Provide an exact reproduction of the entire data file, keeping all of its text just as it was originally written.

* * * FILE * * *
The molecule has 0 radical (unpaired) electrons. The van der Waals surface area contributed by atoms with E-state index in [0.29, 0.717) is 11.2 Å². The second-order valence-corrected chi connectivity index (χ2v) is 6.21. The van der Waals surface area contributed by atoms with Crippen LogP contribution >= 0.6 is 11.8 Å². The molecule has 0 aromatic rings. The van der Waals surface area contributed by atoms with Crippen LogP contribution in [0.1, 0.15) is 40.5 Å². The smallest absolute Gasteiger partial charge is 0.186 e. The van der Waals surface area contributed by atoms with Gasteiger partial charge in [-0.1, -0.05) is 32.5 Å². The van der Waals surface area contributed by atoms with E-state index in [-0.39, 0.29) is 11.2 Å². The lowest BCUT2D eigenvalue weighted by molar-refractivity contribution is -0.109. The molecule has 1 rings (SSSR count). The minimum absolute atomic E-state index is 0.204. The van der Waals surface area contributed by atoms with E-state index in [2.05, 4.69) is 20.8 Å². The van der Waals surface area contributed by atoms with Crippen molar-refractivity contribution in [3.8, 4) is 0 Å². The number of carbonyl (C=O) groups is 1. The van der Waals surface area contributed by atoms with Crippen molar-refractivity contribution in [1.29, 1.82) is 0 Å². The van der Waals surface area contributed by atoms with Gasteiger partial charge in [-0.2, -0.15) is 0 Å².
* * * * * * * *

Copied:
The molecule has 0 radical (unpaired) electrons. The van der Waals surface area contributed by atoms with E-state index in [0.29, 0.717) is 11.2 Å². The second-order valence-corrected chi connectivity index (χ2v) is 6.21. The van der Waals surface area contributed by atoms with Crippen LogP contribution >= 0.6 is 11.8 Å². The molecule has 0 aromatic rings. The van der Waals surface area contributed by atoms with Crippen LogP contribution in [0.1, 0.15) is 40.5 Å². The smallest absolute Gasteiger partial charge is 0.186 e. The van der Waals surface area contributed by atoms with Gasteiger partial charge in [-0.1, -0.05) is 32.5 Å². The van der Waals surface area contributed by atoms with E-state index in [-0.39, 0.29) is 11.2 Å². The lowest BCUT2D eigenvalue weighted by molar-refractivity contribution is -0.109. The molecule has 1 rings (SSSR count). The minimum absolute atomic E-state index is 0.204. The van der Waals surface area contributed by atoms with E-state index in [2.05, 4.69) is 20.8 Å². The van der Waals surface area contributed by atoms with Crippen molar-refractivity contribution in [3.8, 4) is 0 Å². The number of carbonyl (C=O) groups is 1. The van der Waals surface area contributed by atoms with Crippen molar-refractivity contribution in [1.29, 1.82) is 0 Å². The van der Waals surface area contributed by atoms with Gasteiger partial charge in [-0.2, -0.15) is 0 Å².